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US neo-Nazi groups on the rise under Trump: report

February 22, 2018

The number of hate groups in the US has risen during Trump's first year in office, according to a new report. Neo-Nazi groups in the US witnessed startling growth, increasing by 22 percent.

White Supremacists in Charlottesville
Image: picture-alliance/abaca/S. Corum

The Southern Poverty Law Center (SPLC) on Wednesday published a report showing a rise in the number of hate groups operating in the United States during President Donald Trump's first year in office.

The number of hate groups in the US grew to 954, marking a 4-percent increase compared to last year. The report said Trump-inspired groups also provoked a backlash that witnessed a rise in black nationalist groups, such as the Nation of Islam.

Read more: White supremacy and neo-Nazis in the US: What you need to know

"President Trump's first year in office proved to be just as racially divisive as his campaign — but even more consequential," the report said. "President Trump in 2017 reflected what white supremacist groups want to see: a country where racism is sanctioned by the highest office, immigrants are given the boot and Muslims banned."

Neo-Nazis on the rise

There were more than 600 white supremacist groups in the US, according to the report. Neo-Nazi groups rose to 121 compared to 99 last year, marking a 22 percent increase.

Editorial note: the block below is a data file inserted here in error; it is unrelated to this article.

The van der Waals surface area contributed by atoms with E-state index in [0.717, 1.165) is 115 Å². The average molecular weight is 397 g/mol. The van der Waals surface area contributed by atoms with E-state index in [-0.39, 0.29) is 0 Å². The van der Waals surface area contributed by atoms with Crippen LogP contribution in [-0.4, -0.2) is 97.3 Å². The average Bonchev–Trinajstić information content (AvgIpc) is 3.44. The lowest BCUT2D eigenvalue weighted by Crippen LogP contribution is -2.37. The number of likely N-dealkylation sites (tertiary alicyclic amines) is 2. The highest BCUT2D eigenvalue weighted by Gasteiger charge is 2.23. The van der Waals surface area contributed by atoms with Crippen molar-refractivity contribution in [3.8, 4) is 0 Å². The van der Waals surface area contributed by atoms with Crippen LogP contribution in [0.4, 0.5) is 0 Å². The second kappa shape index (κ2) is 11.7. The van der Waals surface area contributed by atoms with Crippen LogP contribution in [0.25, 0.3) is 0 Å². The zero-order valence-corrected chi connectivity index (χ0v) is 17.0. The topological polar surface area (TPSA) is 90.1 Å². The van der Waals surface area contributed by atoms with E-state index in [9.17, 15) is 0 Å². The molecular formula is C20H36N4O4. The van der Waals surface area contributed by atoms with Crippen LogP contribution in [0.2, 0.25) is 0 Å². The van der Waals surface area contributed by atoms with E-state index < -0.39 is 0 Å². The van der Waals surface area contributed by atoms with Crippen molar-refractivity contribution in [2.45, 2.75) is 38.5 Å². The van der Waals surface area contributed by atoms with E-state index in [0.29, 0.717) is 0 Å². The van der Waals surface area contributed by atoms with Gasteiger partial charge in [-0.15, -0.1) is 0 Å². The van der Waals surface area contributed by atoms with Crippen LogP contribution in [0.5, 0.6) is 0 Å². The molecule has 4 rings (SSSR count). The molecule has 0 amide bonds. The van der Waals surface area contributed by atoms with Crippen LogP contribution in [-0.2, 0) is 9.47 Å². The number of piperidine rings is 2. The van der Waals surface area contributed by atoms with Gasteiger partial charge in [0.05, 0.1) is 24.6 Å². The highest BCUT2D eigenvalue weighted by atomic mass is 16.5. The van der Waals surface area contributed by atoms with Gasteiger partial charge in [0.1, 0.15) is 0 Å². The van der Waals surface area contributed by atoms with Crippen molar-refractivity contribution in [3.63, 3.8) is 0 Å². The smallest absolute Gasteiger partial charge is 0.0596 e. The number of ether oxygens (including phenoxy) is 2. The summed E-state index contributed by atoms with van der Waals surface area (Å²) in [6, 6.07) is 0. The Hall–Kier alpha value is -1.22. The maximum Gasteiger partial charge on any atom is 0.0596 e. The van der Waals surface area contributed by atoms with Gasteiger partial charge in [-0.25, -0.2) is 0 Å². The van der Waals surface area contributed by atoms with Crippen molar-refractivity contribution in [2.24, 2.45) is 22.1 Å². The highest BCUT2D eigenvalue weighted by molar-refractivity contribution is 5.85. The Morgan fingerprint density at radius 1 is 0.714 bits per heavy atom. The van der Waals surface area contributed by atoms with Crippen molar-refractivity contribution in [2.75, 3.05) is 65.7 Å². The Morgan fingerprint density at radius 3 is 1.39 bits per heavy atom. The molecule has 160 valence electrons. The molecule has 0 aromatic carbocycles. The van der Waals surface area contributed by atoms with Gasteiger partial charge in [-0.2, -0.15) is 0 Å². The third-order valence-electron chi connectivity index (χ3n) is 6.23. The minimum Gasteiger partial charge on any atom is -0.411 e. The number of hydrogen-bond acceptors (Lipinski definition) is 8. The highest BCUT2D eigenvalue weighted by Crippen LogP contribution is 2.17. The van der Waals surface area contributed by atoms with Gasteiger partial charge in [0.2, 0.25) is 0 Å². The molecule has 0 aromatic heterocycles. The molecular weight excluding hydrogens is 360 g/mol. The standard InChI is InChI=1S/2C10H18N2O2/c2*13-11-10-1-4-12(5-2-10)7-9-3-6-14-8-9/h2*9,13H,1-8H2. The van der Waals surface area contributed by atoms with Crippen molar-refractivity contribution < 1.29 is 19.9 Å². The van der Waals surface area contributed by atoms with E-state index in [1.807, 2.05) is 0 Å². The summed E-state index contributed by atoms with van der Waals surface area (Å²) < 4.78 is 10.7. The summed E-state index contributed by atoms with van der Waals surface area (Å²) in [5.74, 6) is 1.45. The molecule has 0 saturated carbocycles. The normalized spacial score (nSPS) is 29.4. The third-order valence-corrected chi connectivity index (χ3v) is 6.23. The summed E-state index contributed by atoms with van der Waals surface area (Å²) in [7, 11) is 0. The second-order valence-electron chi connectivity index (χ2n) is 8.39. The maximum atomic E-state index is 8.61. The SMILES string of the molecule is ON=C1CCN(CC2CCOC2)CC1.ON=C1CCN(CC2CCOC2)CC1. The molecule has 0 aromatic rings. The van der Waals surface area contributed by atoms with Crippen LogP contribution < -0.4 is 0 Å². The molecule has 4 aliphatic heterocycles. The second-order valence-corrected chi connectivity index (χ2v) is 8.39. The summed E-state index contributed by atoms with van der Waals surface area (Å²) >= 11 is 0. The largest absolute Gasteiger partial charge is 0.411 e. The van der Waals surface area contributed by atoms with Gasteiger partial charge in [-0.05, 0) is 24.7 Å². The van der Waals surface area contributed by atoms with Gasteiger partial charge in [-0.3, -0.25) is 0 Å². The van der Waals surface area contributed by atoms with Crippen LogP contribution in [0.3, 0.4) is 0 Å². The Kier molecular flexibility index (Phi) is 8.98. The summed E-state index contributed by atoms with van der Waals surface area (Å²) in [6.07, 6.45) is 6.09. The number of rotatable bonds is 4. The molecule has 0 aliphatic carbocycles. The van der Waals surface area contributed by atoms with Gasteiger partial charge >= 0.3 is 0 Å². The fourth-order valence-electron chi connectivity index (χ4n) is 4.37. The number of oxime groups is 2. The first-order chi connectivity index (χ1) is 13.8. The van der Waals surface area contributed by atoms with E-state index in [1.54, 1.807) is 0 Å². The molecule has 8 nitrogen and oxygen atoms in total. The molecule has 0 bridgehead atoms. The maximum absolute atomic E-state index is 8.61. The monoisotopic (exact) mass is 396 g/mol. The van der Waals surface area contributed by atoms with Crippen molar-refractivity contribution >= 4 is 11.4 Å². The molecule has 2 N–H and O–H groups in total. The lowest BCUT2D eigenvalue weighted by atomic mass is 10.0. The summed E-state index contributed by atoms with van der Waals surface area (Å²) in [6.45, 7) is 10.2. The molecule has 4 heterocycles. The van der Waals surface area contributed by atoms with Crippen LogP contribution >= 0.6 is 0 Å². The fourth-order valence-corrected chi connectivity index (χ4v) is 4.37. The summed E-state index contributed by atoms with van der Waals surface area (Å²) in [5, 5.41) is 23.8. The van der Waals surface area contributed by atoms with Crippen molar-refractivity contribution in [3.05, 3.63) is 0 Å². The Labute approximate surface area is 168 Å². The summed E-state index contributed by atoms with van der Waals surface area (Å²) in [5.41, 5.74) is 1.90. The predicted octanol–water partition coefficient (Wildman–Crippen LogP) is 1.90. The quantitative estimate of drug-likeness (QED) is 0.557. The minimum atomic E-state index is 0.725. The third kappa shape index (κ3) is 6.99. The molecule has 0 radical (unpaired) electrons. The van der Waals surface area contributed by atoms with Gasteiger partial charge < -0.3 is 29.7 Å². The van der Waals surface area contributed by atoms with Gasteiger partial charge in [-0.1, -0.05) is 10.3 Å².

The SPLC said neo-Nazi groups "share a hatred for Jews and a love for Adolf Hitler and Nazi Germany," but also discriminate against other groups, including minorities and members of the LGBT community. Hitler led Nazi Germany during World War II and orchestrated the Holocaust, in which over 6 million Jews were murdered.

Read more: What is the relationship between US and German neo-Nazis?

The US also witnessed a rise in anti-Muslim groups for the third consecutive year. In total, hate groups grew by 20 percent since 2014. Trump rose to power on a platform that vowed to ban Muslims from entering the country.

White supremacists
White supremacist groups have largely supported President Donald Trump's attempts to ban Muslims from entering the USImage: picture-alliance/dpa/Zuma Wire//W. Bruer

KKK on decline

Meanwhile, the Ku Klux Klan — a white supremacist group that epitomized the oppression of black Americans — lost support across the country.

"The decline is a clear indication that the new generation of white supremacists is rejecting the Klan's hoods and robes for the hipper image of the more loosely organized alt-right movement," said the SPLC.

However, the SPLC noted that 2017 marked the first year it included male supremacy groups in its reports, saying the chief aim of the two groups in the report was the subjugation of women.

ls/sms (Reuters, AFP)